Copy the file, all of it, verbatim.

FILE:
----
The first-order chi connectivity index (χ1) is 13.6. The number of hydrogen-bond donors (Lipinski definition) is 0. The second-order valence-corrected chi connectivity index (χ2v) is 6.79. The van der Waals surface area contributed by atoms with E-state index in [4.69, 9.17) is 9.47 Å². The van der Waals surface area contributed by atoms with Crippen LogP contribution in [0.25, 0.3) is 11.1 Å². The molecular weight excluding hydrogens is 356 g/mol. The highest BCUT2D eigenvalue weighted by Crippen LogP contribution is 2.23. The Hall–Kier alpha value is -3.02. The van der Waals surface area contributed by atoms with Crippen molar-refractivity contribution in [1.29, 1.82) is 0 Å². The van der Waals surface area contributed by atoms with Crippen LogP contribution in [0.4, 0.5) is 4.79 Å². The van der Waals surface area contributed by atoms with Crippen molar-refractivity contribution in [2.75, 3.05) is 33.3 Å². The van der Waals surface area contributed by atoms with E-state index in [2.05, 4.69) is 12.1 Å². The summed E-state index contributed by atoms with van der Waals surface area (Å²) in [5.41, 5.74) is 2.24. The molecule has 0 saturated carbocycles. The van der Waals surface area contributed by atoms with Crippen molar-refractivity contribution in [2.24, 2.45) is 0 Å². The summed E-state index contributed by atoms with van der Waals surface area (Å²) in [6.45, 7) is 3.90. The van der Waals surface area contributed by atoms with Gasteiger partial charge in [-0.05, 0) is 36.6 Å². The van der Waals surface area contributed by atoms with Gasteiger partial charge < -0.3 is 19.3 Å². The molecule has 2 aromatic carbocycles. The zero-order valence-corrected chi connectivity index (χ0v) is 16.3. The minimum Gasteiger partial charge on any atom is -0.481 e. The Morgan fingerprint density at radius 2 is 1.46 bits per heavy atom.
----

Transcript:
The first-order chi connectivity index (χ1) is 13.6. The number of hydrogen-bond donors (Lipinski definition) is 0. The second-order valence-corrected chi connectivity index (χ2v) is 6.79. The van der Waals surface area contributed by atoms with E-state index in [4.69, 9.17) is 9.47 Å². The van der Waals surface area contributed by atoms with Crippen LogP contribution in [0.25, 0.3) is 11.1 Å². The molecular weight excluding hydrogens is 356 g/mol. The highest BCUT2D eigenvalue weighted by Crippen LogP contribution is 2.23. The Hall–Kier alpha value is -3.02. The van der Waals surface area contributed by atoms with Crippen molar-refractivity contribution in [1.29, 1.82) is 0 Å². The van der Waals surface area contributed by atoms with Crippen LogP contribution in [0.4, 0.5) is 4.79 Å². The van der Waals surface area contributed by atoms with Crippen molar-refractivity contribution in [2.75, 3.05) is 33.3 Å². The van der Waals surface area contributed by atoms with E-state index in [2.05, 4.69) is 12.1 Å². The summed E-state index contributed by atoms with van der Waals surface area (Å²) in [5.41, 5.74) is 2.24. The molecule has 0 saturated carbocycles. The van der Waals surface area contributed by atoms with Crippen molar-refractivity contribution in [2.24, 2.45) is 0 Å². The summed E-state index contributed by atoms with van der Waals surface area (Å²) in [6.45, 7) is 3.90. The van der Waals surface area contributed by atoms with Gasteiger partial charge in [-0.05, 0) is 36.6 Å². The van der Waals surface area contributed by atoms with Gasteiger partial charge < -0.3 is 19.3 Å². The molecule has 2 aromatic carbocycles. The zero-order valence-corrected chi connectivity index (χ0v) is 16.3. The minimum Gasteiger partial charge on any atom is -0.481 e. The Morgan fingerprint density at radius 2 is 1.46 bits per heavy atom.